by Vasco Duarte
We believe that good management shouldn’t be just about practices, but even more about principles. Management 3.0 for instance isn’t a ‘method’. It’s a concept. On the other hand, in order to learn how to do things, people need concrete practices. Things they can work on, starting next Monday. One of those practical things is using Kudo Cards: cards that you can use to show your appreciation for what your co-workers have done. I wrote about them before, right here.
This time I talked about Kudo Cards with Robert Misch, a great guy who works at a company called gutefrage.net. Sounds familiar? I wrote about them before. Anyway, Robert and his team are quite keen on trying new stuff. And although they love a lot of the practices they read about, they adjust them to their own situation if it’s necessary. We had a little talk about his latest experiments.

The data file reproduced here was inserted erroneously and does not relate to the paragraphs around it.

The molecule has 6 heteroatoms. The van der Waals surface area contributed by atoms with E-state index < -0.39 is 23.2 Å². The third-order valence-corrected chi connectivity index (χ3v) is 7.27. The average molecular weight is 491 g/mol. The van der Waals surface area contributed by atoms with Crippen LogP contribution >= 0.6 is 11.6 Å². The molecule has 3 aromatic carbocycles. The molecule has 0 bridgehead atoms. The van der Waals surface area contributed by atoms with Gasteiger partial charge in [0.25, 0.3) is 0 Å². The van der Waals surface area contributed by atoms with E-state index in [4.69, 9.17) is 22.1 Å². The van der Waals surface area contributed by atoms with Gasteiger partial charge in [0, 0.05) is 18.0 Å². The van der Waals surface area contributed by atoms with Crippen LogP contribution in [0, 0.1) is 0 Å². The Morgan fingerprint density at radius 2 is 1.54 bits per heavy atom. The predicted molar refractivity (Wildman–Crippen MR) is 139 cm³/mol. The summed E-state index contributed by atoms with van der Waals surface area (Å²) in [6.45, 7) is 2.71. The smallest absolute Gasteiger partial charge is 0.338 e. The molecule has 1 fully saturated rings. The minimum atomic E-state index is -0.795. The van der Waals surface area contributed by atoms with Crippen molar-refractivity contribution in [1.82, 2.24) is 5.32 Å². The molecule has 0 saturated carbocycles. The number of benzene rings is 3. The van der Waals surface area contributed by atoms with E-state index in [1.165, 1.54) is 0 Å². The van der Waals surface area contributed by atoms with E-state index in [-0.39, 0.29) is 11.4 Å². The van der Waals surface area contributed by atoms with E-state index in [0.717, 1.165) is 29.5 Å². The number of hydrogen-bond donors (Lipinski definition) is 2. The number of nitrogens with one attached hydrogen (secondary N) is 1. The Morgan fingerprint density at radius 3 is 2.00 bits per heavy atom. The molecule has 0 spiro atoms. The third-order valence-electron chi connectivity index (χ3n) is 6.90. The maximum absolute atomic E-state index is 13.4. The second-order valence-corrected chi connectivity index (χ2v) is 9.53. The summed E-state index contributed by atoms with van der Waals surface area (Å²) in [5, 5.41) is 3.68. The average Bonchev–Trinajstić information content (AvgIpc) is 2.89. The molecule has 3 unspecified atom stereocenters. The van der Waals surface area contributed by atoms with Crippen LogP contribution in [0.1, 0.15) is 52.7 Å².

“We have 115+ people working here. The last year the company grew quite fast, we almost doubled in size. And although we are still very much agile, we noticed that some things started to be different. We felt something had to change. Starting last Christmas we now hand out a couple of Kudo Cards to everyone every month.”
In the original practice, those cards go in a box and the manager hands them out to the people they are addressed to, making them public after that. Not at gutefrage.net. They use a big wall in the kitchen where people can put the cards they wrote. “Everyone can read them and it’s a great feeling to get one,” Robert said. It reminded me of The Wall of Honor at Seedbox. At gutefrage.net they designed their own cards, adding the company logo (on the flip side) to make it ‘their own’. Did the system work right away? “Yes and no. The first time (at the Christmas party) we slightly overdid it. Everyone wrote cards for whatever people did, there were more than 300 cards! It was great though, we hung them up on a washing line. The next month we had to find another place to put the cards, that became the wall of our kitchen.” Nowadays people are still using the cards a lot. They realized giving regular, positive feedback is good.